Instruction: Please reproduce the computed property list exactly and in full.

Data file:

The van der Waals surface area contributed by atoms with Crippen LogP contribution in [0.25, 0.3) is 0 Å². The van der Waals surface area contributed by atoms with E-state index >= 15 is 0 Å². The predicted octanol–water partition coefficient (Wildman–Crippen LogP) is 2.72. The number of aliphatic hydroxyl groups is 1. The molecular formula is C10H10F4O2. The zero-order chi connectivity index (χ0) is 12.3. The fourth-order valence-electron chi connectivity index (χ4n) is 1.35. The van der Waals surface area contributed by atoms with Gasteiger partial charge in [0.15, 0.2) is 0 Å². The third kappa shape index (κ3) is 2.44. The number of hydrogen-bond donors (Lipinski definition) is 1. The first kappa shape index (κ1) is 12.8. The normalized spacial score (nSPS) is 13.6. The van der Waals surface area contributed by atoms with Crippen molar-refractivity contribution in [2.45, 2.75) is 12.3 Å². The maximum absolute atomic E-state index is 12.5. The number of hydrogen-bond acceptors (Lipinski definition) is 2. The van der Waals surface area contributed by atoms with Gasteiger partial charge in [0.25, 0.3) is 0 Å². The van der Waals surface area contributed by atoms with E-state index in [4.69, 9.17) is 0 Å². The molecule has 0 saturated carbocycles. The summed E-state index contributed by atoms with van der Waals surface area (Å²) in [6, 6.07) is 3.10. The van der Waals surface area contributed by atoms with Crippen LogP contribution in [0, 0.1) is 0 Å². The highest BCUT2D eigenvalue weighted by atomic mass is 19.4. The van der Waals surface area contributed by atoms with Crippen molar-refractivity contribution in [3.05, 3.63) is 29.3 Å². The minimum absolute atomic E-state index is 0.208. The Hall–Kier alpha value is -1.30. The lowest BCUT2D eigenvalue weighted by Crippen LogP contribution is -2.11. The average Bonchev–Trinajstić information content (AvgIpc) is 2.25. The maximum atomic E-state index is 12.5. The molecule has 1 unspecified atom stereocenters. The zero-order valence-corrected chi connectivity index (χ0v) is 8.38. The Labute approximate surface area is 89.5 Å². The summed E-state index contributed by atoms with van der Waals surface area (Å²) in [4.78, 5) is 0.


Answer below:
The van der Waals surface area contributed by atoms with Crippen LogP contribution in [0.25, 0.3) is 0 Å². The van der Waals surface area contributed by atoms with E-state index >= 15 is 0 Å². The predicted octanol–water partition coefficient (Wildman–Crippen LogP) is 2.72. The number of aliphatic hydroxyl groups is 1. The molecular formula is C10H10F4O2. The zero-order chi connectivity index (χ0) is 12.3. The fourth-order valence-electron chi connectivity index (χ4n) is 1.35. The van der Waals surface area contributed by atoms with Gasteiger partial charge in [0.15, 0.2) is 0 Å². The third kappa shape index (κ3) is 2.44. The number of hydrogen-bond donors (Lipinski definition) is 1. The first kappa shape index (κ1) is 12.8. The normalized spacial score (nSPS) is 13.6. The van der Waals surface area contributed by atoms with Crippen molar-refractivity contribution in [2.45, 2.75) is 12.3 Å². The maximum absolute atomic E-state index is 12.5. The number of hydrogen-bond acceptors (Lipinski definition) is 2. The van der Waals surface area contributed by atoms with Gasteiger partial charge in [0.25, 0.3) is 0 Å². The van der Waals surface area contributed by atoms with E-state index in [4.69, 9.17) is 0 Å². The molecule has 0 saturated carbocycles. The summed E-state index contributed by atoms with van der Waals surface area (Å²) in [6, 6.07) is 3.10. The van der Waals surface area contributed by atoms with Crippen LogP contribution in [0, 0.1) is 0 Å². The highest BCUT2D eigenvalue weighted by atomic mass is 19.4. The van der Waals surface area contributed by atoms with Crippen molar-refractivity contribution in [3.05, 3.63) is 29.3 Å². The minimum absolute atomic E-state index is 0.208. The Hall–Kier alpha value is -1.30. The lowest BCUT2D eigenvalue weighted by Crippen LogP contribution is -2.11. The average Bonchev–Trinajstić information content (AvgIpc) is 2.25. The maximum atomic E-state index is 12.5. The molecule has 1 unspecified atom stereocenters. The zero-order valence-corrected chi connectivity index (χ0v) is 8.38. The Labute approximate surface area is 89.5 Å². The summed E-state index contributed by atoms with van der Waals surface area (Å²) in [4.78, 5) is 0.